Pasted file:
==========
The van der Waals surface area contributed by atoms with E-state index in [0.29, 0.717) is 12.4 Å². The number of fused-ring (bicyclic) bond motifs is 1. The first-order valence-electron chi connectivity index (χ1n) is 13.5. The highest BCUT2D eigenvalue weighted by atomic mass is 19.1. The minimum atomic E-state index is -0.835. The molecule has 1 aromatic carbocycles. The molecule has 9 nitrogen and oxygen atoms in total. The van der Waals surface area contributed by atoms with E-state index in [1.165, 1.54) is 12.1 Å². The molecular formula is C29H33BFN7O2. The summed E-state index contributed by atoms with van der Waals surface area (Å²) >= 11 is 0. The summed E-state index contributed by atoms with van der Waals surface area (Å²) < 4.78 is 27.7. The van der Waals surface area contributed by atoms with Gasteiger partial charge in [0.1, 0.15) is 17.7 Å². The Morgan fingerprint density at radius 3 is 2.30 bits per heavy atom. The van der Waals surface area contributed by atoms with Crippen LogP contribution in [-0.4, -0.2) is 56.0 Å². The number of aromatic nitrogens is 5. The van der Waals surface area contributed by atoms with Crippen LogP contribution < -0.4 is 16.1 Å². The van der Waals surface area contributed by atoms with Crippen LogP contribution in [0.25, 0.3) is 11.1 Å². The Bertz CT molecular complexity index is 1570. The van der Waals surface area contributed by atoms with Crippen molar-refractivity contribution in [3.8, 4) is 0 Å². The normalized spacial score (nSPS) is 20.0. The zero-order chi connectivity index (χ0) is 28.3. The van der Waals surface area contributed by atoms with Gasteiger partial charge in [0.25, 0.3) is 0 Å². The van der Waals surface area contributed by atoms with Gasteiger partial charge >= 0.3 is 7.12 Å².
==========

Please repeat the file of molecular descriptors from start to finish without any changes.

The van der Waals surface area contributed by atoms with E-state index in [0.29, 0.717) is 12.4 Å². The number of fused-ring (bicyclic) bond motifs is 1. The first-order valence-electron chi connectivity index (χ1n) is 13.5. The highest BCUT2D eigenvalue weighted by atomic mass is 19.1. The minimum atomic E-state index is -0.835. The molecule has 1 aromatic carbocycles. The molecule has 9 nitrogen and oxygen atoms in total. The van der Waals surface area contributed by atoms with E-state index in [1.165, 1.54) is 12.1 Å². The molecular formula is C29H33BFN7O2. The summed E-state index contributed by atoms with van der Waals surface area (Å²) >= 11 is 0. The summed E-state index contributed by atoms with van der Waals surface area (Å²) < 4.78 is 27.7. The van der Waals surface area contributed by atoms with Gasteiger partial charge in [0.1, 0.15) is 17.7 Å². The Morgan fingerprint density at radius 3 is 2.30 bits per heavy atom. The van der Waals surface area contributed by atoms with Crippen LogP contribution in [-0.4, -0.2) is 56.0 Å². The number of aromatic nitrogens is 5. The van der Waals surface area contributed by atoms with Crippen LogP contribution < -0.4 is 16.1 Å². The van der Waals surface area contributed by atoms with Crippen LogP contribution in [0.25, 0.3) is 11.1 Å². The Bertz CT molecular complexity index is 1570. The van der Waals surface area contributed by atoms with Crippen molar-refractivity contribution in [3.8, 4) is 0 Å². The normalized spacial score (nSPS) is 20.0. The zero-order chi connectivity index (χ0) is 28.3. The van der Waals surface area contributed by atoms with Gasteiger partial charge in [0.25, 0.3) is 0 Å². The van der Waals surface area contributed by atoms with Gasteiger partial charge >= 0.3 is 7.12 Å².